By MCN Editor

Cinema Guild Takes The Interrupters For Summer Release

New York, NY, March 28, 2011—The Cinema Guild announced today the acquisition of U.S. theatrical and non-theatrical rights to Sundance Festival favorite “The Interrupters,” a gripping and inspiring documentary about modern-day heroes, former gang members who disrupt violent situations as they happen, from acclaimed director Steve James and bestselling author Alex Kotlowitz. “The Interrupters” will open in theaters across the country this summer. It will be broadcast on PBS FRONTLINE and released digitally and on home video by PBS Distribution in 2012.

An unusually intimate journey into the stubborn persistence of violence in our cities, “The Interrupters” tells the stories of three Violence Interrupters who try to protect their communities from the violence they once employed.  Shot over the course of a year out of Kartemquin Films, “The Interrupters” captures a period in Chicago when it became a national symbol for violence in America. During that time, the city was besieged by high-profile incidents, most notably the brutal beating of Derrion Albert, a Chicago High School student, whose death was caught on videotape.

“The Interrupters” received its world premiere at the 2011 Sundance Film Festival. It won the Documentary Grand Jury Prize at the Miami International Film Festival and was the recipient of the 2011 True Life Fund at the True/False Film Festival.

Steve James (Producer/Director/Cinematographer) is best known as the producer-director of “Hoop Dreams,” winner of every major critics prize in 1994, including a Peabody and Robert F. Kennedy Award.  James won the DGA directing award as well.  His other award-winning works include “Stevie,” “The New Americans,” “No Crossover: The Trail of Allen Iverson,” and “At the Death House Door,” which was his fourth film to be short-listed for an Academy Award.

Alex Kotlowitz (producer) is the author of the national bestseller, There Are No Children Here, which the New York Public Library named one of the 150 most important books of the 20th century. His other critically acclaimed books include The Other Side of the River, and Never a City So Real. A regular contributor to the New York Times Magazine and public radio’s “This American Life”, Kotlowitz has received numerous awards including a George Polk Award for television, a Peabody for radio, and the Robert F. Kennedy Award for print.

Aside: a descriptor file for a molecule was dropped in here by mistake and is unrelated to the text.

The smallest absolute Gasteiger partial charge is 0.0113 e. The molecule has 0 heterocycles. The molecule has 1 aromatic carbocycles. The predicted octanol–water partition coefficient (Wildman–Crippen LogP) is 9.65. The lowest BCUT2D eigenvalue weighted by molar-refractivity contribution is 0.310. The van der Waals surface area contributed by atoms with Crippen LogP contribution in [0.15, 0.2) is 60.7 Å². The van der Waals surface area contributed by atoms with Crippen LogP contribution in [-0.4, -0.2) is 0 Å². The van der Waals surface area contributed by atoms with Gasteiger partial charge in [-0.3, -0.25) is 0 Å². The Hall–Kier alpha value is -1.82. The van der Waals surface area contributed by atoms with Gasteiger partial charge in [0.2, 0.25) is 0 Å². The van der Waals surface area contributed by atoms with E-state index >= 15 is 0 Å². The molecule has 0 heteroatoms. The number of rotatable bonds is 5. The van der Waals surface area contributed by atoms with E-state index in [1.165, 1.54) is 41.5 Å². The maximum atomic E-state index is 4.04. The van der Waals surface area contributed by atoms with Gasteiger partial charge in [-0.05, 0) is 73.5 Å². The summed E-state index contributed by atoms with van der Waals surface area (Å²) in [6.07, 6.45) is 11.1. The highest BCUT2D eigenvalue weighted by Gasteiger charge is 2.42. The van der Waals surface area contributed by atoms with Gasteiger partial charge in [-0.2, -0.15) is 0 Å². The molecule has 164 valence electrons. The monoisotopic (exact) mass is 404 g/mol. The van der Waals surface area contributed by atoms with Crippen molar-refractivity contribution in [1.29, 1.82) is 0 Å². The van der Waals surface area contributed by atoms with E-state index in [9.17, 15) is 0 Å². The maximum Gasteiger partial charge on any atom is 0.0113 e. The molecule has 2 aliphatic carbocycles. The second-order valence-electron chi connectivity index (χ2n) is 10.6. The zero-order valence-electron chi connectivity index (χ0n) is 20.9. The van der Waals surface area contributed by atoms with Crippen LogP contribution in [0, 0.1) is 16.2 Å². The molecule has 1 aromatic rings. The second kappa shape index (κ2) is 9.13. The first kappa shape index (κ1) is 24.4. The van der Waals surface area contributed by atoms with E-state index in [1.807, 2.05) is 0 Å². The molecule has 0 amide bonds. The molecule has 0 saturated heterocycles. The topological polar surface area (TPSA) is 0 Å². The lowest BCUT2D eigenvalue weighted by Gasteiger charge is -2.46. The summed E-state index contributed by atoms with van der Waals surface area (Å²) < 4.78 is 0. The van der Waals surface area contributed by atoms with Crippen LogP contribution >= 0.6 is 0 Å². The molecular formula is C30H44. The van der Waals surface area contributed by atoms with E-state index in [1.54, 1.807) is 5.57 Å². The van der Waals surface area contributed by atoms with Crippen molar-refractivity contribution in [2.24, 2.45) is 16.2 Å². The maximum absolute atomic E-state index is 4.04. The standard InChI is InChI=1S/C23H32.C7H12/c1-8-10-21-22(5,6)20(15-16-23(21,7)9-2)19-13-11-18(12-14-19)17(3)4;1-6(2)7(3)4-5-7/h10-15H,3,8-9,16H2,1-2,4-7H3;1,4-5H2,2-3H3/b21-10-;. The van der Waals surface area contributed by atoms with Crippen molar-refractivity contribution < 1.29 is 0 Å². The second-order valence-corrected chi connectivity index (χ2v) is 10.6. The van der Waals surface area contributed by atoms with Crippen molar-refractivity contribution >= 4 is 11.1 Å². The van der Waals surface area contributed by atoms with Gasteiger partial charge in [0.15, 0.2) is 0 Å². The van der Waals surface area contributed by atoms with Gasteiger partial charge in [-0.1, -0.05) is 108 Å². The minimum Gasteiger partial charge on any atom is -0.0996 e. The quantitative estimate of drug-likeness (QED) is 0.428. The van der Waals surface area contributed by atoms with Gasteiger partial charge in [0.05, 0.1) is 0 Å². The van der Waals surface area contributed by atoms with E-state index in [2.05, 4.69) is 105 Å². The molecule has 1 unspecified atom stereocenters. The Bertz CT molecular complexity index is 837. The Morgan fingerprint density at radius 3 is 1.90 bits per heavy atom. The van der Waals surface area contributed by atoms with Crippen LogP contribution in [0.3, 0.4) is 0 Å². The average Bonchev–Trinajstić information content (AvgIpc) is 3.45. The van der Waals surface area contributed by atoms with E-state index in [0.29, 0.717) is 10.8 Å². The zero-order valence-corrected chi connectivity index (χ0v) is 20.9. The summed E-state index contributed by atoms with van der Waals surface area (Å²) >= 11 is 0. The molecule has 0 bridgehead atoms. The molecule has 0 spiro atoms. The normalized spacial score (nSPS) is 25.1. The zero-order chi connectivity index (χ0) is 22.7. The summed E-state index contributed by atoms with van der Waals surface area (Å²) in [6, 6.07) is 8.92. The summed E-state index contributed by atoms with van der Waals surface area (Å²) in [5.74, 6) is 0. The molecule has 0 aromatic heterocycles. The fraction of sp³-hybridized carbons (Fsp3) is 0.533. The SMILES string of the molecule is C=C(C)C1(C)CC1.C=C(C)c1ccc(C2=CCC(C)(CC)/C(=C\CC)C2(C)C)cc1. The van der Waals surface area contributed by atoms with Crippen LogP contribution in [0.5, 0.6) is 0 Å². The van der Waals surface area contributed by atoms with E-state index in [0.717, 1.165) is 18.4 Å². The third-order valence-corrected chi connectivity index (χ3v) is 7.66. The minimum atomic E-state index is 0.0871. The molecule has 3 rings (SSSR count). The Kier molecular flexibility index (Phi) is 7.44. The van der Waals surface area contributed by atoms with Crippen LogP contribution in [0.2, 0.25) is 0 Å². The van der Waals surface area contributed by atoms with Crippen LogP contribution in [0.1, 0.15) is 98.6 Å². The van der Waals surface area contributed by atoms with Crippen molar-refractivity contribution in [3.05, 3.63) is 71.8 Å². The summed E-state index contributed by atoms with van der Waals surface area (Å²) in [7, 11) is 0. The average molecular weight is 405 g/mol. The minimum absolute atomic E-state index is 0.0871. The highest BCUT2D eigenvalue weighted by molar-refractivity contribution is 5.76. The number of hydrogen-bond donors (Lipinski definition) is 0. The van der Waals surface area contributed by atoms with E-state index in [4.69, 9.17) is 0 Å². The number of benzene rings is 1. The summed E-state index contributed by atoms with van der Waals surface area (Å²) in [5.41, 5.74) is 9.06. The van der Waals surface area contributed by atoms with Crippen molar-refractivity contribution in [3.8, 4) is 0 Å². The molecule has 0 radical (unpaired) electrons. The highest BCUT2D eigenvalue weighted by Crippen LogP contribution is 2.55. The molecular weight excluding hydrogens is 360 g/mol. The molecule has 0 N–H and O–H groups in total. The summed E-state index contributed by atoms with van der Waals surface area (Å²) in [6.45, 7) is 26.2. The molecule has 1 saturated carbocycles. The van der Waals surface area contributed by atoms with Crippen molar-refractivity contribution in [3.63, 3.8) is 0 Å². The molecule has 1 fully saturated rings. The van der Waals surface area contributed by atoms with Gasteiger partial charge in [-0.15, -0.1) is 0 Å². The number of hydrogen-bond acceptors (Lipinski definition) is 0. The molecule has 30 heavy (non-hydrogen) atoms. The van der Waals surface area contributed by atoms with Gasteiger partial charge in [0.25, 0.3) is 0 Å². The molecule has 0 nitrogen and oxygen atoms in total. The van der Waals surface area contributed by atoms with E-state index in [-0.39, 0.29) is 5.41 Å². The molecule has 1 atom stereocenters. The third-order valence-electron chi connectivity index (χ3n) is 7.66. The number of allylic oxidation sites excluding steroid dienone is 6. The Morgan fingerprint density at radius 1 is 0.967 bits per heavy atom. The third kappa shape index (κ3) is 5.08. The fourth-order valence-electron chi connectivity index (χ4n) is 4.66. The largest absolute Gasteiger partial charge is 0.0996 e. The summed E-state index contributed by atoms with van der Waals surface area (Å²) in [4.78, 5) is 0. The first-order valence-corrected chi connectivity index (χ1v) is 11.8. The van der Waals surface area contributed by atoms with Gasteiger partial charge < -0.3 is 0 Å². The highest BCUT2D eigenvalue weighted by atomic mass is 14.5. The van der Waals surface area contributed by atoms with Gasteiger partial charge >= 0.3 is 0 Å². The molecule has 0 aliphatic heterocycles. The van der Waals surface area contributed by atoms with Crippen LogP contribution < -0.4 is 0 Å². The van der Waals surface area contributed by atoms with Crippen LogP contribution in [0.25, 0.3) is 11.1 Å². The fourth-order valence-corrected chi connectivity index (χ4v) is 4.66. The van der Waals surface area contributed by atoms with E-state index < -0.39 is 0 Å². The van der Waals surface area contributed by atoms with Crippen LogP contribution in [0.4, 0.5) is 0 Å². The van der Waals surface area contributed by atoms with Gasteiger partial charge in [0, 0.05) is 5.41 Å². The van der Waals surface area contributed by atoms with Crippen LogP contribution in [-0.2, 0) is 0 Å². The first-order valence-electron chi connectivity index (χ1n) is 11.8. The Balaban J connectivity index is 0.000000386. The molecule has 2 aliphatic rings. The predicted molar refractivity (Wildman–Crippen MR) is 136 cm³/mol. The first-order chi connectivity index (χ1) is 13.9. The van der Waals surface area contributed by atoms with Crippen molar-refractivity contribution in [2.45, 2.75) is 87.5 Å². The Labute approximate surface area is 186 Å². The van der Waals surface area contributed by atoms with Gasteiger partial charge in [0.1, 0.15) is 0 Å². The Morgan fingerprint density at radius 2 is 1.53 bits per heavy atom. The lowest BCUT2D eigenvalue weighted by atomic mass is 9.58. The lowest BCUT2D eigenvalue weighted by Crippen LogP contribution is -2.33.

“Both an immersive cinematic experience and an epic feat of storytelling, ‘The Interrupters’ grabs you from the first tension-filled moments and never lets go,” commented Ryan Krivoshey. “We are extremely excited to be working with Steve, Alex and Teddy as well as the entire Kartemquin team on a film that will surely spark much needed debate on violence in America among audiences and throughout the media landscape.”

“We are thrilled that our partners in public television are committed to having the film play in theaters,” said Steve James. “And we couldn’t have a more perfect distributor than Cinema Guild, who have demonstrated a great passion for the film.”

“The Interrupters” is James’ sixth film produced with Kartemquin Films of Chicago, and a first co-production with Rise Films of London.  The deal was negotiated by Amy Letourneau of PBS Distribution with Ryan Krivoshey of the Cinema Guild, and Executive Producer Teddy Leifer, of Rise Films.

For more information on “The Interrupters” visit the official website or follow at and

The “Interrupters” is a production of Kartemquin Films for WGBH/FRONTLINE and the Independent Television Service (ITVS) in association with RISE FILMS.